The result of this paper conflicts with an established scientific fact (Bell’s theorem) well known in the foundations of quantum physics and a basis of modern quantum information science; moreover, the subject of recent high-profile experiments (“loophole free tests of Bell’s theorem”). The paper contains numerous errors in elementary algebra, calculus, and logic. The manuscript was rejected by three of the five reviewers, but the editorial process as stated to the reviewers by your journal was not followed: the manuscript was accepted without informing the reviewers and giving them a chance to rebut the misleading statements made by the author (see review history on the link above).

The claims made by the author are well known from 2007 and they were disproven in the past ( ). From time to time Joy Christian attempts to publish his faulty claims and recently a similar paper was withdrawn by Annals of Physics

The journal did extend an invitation to write a rebuttal paper but stated that Joy Christian would be a reviewer to the rebuttal. This is not an acceptable course of action from an ethical point of view because it legitimizes scientific dishonesty on behalf of Joy Christian who is well aware of the issues with his arguments for more than 10 years and yet continues to obfuscate the truth.

Considering this, we are respectfully asking your journal to withdraw the paper.


Florin Moldoveanu - George Mason University (reviewer 5)

Richard Gill – Leiden University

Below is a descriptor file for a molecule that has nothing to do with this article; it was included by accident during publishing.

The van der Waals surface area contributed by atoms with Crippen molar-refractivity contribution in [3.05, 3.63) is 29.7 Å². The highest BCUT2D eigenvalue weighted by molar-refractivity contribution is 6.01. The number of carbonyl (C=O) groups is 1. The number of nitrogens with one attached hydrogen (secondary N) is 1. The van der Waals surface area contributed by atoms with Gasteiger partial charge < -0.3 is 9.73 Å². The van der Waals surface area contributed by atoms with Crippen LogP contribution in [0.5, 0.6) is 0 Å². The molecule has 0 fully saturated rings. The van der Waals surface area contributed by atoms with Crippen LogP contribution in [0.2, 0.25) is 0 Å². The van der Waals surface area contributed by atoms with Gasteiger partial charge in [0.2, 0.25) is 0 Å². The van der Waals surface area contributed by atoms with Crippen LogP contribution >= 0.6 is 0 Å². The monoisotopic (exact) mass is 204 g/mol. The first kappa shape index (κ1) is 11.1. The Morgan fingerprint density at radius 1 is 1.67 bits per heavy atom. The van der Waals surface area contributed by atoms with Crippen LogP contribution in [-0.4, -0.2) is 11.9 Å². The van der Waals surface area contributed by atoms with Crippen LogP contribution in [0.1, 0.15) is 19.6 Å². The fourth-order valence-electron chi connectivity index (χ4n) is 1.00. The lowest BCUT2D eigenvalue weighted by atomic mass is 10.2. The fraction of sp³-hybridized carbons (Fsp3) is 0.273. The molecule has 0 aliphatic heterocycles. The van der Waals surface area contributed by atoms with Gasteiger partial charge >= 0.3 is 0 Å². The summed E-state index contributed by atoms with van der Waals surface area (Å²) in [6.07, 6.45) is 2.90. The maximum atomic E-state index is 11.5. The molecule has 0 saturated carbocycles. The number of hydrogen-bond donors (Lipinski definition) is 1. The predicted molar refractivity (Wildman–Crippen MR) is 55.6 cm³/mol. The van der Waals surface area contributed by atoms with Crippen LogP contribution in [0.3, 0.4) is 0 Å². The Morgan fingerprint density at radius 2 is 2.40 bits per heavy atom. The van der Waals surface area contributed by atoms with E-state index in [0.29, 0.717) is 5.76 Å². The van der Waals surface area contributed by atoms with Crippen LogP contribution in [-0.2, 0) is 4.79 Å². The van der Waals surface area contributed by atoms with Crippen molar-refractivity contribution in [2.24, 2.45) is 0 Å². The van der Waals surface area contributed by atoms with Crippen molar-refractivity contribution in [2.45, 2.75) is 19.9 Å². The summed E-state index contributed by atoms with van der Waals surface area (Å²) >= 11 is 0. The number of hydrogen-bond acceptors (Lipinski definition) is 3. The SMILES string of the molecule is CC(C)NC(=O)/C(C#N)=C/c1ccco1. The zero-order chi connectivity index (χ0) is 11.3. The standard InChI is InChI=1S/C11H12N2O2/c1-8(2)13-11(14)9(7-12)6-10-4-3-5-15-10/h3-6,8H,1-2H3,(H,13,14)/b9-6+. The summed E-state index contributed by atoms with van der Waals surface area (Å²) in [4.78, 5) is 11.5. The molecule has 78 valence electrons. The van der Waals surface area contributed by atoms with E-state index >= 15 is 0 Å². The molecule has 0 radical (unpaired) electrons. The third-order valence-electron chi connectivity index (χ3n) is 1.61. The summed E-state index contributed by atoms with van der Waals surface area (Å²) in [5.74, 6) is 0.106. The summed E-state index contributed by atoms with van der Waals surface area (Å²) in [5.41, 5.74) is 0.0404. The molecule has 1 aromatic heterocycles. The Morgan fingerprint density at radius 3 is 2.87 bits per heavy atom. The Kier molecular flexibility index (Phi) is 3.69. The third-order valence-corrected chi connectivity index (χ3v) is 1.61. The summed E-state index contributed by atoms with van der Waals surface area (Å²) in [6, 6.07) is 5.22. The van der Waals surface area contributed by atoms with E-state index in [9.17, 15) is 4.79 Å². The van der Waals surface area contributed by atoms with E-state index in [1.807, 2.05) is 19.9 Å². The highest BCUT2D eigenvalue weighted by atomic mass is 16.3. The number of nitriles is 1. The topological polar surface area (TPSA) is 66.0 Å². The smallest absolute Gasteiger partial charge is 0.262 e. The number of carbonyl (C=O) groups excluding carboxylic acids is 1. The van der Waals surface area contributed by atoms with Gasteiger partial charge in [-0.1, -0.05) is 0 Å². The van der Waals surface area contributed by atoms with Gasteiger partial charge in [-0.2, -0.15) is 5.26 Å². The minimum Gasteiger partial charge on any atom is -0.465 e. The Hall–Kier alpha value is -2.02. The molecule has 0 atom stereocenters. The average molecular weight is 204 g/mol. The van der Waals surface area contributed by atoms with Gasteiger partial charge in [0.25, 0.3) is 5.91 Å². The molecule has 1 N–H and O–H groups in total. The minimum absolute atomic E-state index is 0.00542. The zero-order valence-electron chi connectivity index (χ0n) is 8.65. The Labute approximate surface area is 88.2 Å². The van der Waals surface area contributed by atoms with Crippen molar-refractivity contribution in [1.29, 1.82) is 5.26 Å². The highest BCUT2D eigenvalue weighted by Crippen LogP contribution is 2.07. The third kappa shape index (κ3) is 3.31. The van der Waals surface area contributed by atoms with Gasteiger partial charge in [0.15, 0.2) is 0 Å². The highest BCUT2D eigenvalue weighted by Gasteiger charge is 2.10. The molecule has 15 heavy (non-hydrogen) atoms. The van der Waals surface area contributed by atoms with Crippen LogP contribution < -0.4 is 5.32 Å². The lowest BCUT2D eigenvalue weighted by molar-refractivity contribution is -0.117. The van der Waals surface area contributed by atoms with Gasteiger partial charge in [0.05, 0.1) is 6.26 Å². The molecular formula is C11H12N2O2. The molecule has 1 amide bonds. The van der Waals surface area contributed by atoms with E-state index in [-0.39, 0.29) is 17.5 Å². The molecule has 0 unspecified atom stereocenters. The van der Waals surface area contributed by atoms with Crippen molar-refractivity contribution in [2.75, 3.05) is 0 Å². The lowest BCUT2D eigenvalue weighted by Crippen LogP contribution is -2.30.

Howard Wiseman – Griffith University (reviewer 3)

Scott Aaronson - University of Texas

Philippe Grangier - Institute of Optics, Charles Fabry Laboratory

Brukner Caslav - IQOQI - Institute for Quantum Optics and Quantum Information Vienna

Gregor Weihs – Innsbruck University

This was about two years ago. We kept asking for updates, and when not stonewalling us, the journal kept pushing one roadblock after another.

The Royal Society Open Science Journal had more than two years to get their act together. By now, their silence speaks louder than words.

It is unconscionable that instead of putting extra checks in place for authors with a history of inaccurate publications, the journal violated their own peer review policy and chose to maintain a faulty paper instead of withdrawing it.

We gave the journal the benefit of the doubt for two years. The passing of time made it clear that the decision to maintain the faulty paper is no accident and no mistake.

Perhaps this is a symptom of a larger systemic problem with open journals who are paid by the authors to get their papers (usually rejected elsewhere) published. When your salary and livelihood depend on the people you are supposed to enforce rules upon, the temptation to bend those rules is high.

I grew up in a former communist country of the eastern bloc. At the time of communism, a rule supposed to be enforced by the traffic police was that if you pay for a traffic ticket on the spot, you will be charged with half the fine. You might guess that most officers pocketed that money. The rule only solidified endemic corruption.

In our case, the author is well known for making the same incorrect argument over and over again. However, the root of the problem seems to be with the journal. After all, had they followed their own policy, the problem would not have arisen in the first place. And in case the mistake was genuine (as sometimes mistakes do happen), is two years enough time to get the record straight? It makes me wonder: just how often did the editors turn a blind eye to publication issues to secure revenue? Is it really a good idea that those in charge of rule enforcement are financially dependent on the rule violators?